33 Slide 32 Recruitment Outlook Higher Skill Level Bachelor Degree or Higher Medium Skill Level Certificate IV to Associate Degree Early Childhood (Pre-primary School) Teachers Motor Mechanics Registered Nurses Real Estate Sales Agents Child Carers Lower Skill Level Compulsory Secondary Education to Certificate III Sales Assistants (General) Truck Drivers General Clerks Bar Attendants and Baristas Waiters Storepersons Source: Department of Employment, Survey of Employers Recruitment Experiences, December 2013/February 2014, Sydney West and Blue Mountains Priority Employment Area Recruitment outlook Source: Department of Employment, Survey of Employers Recruitment Experiences, December 2013/February 2014, Sydney West and Blue Mountains Priority Employment Area This slide shows the vacancies that employers most commonly expected to recruit for in the Sydney West and Blue Mountains PEA in the 12 months following the survey. * Occupations also difficult to fill in the September 2012 survey Higher Skill Level (1) Bachelor or Higher Medium Skill Level (2 & 3) Certificate IV to Associate Degree Early Childhood Teachers Real Estate Sales Agents Registered Nurses Motor Mechanics Child Carers Lower Skill Level (4 & 5) Compulsory Secondary Education to Certificate III Sales Assistants (General) Bar Attendants and Baristas Waiters General Clerks Storepersons

34 Slide 33 Single Greatest Future Concern 7% 6% Health No concerns Care and Social Assistance 39% 18% Recruitment or retention difficulty/ skill shortages Demand/ economy 21% 21% Wages/Costs/CashFlow 10% 19% Competition (including high Australian dollar) Recruitment or retention difficulty / Other skill shortages Source: Department of Employment, Survey of Employers Recruitment Experiences, December 2013/February 2014, Sydney West and Blue Mountains Priority Employment Area Single Greatest Future Concern Source: Department of Employment, Survey of Employers Recruitment Experiences, December 2013/February 2014, Sydney West and Blue Mountains Priority Employment Area Overall, demand for products/services and economic conditions were the most common future concerns of employers surveyed (39 per cent). In the Health Care and Social Assistance industry the most common future concern of employers was recruitment or retention difficulty and skill shortages (21 per cent).

35 Slide 34 Conclusion Labour market remains subdued High unemployment in the region Very little full-time jobs growth Recruitment activity eased and remains subdued Challenges Younger population - disengaged young people and many children growing up in jobless families Long duration of unemployment Underutilisation of migrants; English proficiency Transition from manufacturing to services sector underemployment for males Creating pathways into new opportunities significant skills gap Ensuring more job opportunities go to local job seekers Improving education outcomes Opportunities Large and growing industries e.g. Health Care and Social Assistance Lower skilled occupations difficult to fill including Storepersons, Sales Representatives and Truck Drivers Announcement of new airport at Badgerys Creek and supporting infrastructure Job seekers need to have Employability skills Higher level of education and training Work experience (understanding business needs) Collaboration with key stakeholders including close links with business Conclusion Labour market remains subdued High unemployment in the region Very little full-time jobs growth Recruitment activity subdued Challenges Younger population - disengaged young people and many children growing up in jobless families Long duration of unemployment Underutilisation of migrants; English proficiency Transition from manufacturing to services sector underemployment for males Creating pathways into new opportunities significant skills gap Ensuring more job opportunities go to local job seekers Improving education outcomes Opportunities Large and growing industries e.g. Health Care and Social Assistance Lower skilled occupations difficult to fill including Storepersons, Sales Representatives and Truck Drivers Announcement of New Airport at Badgerys Creek Job seekers need to have Employability skills Higher level of education and training Work experience (understanding business needs) Collaboration with key stakeholders including close links with business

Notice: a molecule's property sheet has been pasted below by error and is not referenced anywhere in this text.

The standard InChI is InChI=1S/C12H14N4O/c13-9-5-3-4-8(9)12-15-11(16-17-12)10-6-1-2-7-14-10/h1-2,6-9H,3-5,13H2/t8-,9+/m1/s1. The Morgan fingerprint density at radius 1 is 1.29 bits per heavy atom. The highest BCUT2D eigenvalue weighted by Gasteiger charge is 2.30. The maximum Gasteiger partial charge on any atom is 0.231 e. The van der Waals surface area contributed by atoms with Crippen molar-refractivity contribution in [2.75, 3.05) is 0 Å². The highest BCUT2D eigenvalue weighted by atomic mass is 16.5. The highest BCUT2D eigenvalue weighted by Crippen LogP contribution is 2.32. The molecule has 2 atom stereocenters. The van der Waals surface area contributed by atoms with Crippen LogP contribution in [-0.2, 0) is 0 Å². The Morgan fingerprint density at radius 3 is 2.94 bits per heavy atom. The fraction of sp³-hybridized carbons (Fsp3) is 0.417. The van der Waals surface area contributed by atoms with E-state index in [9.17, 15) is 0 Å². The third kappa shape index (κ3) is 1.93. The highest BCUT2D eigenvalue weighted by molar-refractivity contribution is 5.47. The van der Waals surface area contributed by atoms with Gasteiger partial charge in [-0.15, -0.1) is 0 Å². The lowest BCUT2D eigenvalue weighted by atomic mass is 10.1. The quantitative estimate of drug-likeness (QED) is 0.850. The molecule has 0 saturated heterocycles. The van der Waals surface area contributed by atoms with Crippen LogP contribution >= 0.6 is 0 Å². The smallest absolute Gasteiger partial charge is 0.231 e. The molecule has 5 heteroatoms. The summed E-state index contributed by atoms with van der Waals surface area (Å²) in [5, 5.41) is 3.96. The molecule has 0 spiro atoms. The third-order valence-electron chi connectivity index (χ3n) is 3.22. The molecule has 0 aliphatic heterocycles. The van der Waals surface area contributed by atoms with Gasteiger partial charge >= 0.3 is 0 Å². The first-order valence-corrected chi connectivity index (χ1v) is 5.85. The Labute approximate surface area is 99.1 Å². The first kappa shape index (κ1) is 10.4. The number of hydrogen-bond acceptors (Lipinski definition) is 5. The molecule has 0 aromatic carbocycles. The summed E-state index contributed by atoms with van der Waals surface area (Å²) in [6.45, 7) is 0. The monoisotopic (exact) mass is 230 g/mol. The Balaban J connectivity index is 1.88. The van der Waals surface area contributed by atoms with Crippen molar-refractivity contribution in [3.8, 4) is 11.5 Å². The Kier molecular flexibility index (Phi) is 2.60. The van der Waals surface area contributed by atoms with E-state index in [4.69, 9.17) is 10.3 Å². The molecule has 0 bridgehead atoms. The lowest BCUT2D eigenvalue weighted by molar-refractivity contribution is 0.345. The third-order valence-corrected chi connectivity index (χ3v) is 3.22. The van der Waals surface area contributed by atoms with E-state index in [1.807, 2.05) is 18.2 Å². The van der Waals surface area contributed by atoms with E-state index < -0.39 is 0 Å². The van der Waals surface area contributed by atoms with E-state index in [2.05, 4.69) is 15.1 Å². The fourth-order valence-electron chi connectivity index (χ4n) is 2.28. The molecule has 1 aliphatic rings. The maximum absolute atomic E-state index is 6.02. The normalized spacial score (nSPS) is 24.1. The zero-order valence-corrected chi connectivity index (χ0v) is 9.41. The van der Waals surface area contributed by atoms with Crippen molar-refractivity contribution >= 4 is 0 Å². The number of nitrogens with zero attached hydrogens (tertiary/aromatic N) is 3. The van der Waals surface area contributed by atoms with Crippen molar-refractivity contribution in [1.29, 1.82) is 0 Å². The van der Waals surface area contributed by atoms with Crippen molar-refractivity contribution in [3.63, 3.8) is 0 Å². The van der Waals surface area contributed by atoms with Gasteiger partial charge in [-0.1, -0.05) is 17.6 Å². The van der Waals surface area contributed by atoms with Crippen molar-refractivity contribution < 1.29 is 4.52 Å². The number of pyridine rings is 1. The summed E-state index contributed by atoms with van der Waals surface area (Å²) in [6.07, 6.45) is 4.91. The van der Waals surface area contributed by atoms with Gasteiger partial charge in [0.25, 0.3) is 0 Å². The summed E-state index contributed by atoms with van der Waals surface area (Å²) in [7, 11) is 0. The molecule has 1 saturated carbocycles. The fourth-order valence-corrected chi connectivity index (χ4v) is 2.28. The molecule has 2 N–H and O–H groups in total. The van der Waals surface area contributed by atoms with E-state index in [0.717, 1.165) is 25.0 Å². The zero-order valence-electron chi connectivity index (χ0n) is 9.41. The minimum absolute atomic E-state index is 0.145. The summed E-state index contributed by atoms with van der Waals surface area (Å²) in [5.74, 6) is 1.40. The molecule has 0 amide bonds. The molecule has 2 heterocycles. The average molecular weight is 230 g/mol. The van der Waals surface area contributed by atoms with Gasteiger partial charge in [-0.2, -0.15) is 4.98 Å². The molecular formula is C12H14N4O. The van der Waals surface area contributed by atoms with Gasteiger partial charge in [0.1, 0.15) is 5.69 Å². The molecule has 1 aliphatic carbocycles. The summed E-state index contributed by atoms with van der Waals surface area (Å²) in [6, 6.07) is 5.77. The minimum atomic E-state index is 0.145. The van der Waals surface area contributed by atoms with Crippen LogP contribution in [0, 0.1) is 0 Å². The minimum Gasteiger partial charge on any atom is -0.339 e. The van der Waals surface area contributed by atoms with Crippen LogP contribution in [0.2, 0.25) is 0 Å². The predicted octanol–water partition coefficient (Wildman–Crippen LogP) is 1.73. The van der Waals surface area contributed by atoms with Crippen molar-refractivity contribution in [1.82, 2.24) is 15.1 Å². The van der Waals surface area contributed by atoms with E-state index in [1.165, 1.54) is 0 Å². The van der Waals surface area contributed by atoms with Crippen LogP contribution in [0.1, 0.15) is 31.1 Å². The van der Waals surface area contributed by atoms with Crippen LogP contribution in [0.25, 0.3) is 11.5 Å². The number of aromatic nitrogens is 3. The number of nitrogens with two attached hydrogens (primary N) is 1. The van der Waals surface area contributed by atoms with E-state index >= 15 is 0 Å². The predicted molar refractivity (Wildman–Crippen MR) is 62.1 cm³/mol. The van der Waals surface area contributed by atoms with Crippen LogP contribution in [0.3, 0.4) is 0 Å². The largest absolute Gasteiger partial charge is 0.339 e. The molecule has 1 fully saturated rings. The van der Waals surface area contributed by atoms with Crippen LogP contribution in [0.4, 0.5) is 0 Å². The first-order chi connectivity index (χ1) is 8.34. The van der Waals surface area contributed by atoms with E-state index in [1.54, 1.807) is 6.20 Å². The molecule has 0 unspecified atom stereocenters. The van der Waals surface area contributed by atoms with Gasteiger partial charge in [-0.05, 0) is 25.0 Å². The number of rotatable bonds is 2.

36 Slide 35 Further Information www. employment.gov.au/skillshortages www. employment.gov.au/australianjobs Further Information More information on labour market conditions and other research on small areas can be found on these web sites A report on the survey findings for the Sydney West and Blue Mountains PEA will be placed on the regional reports section of the Department of Employment - Regional Reports web site. Thank you.

37 Slide 36 If you have any questions about the presentation please contact the Employer Surveys Section or Recruitment Analysis Section on: Tel: or If you have any questions about the presentation please contact the Employer Surveys Section or Recruitment Analysis Section on: Tel: or

38 Slide 37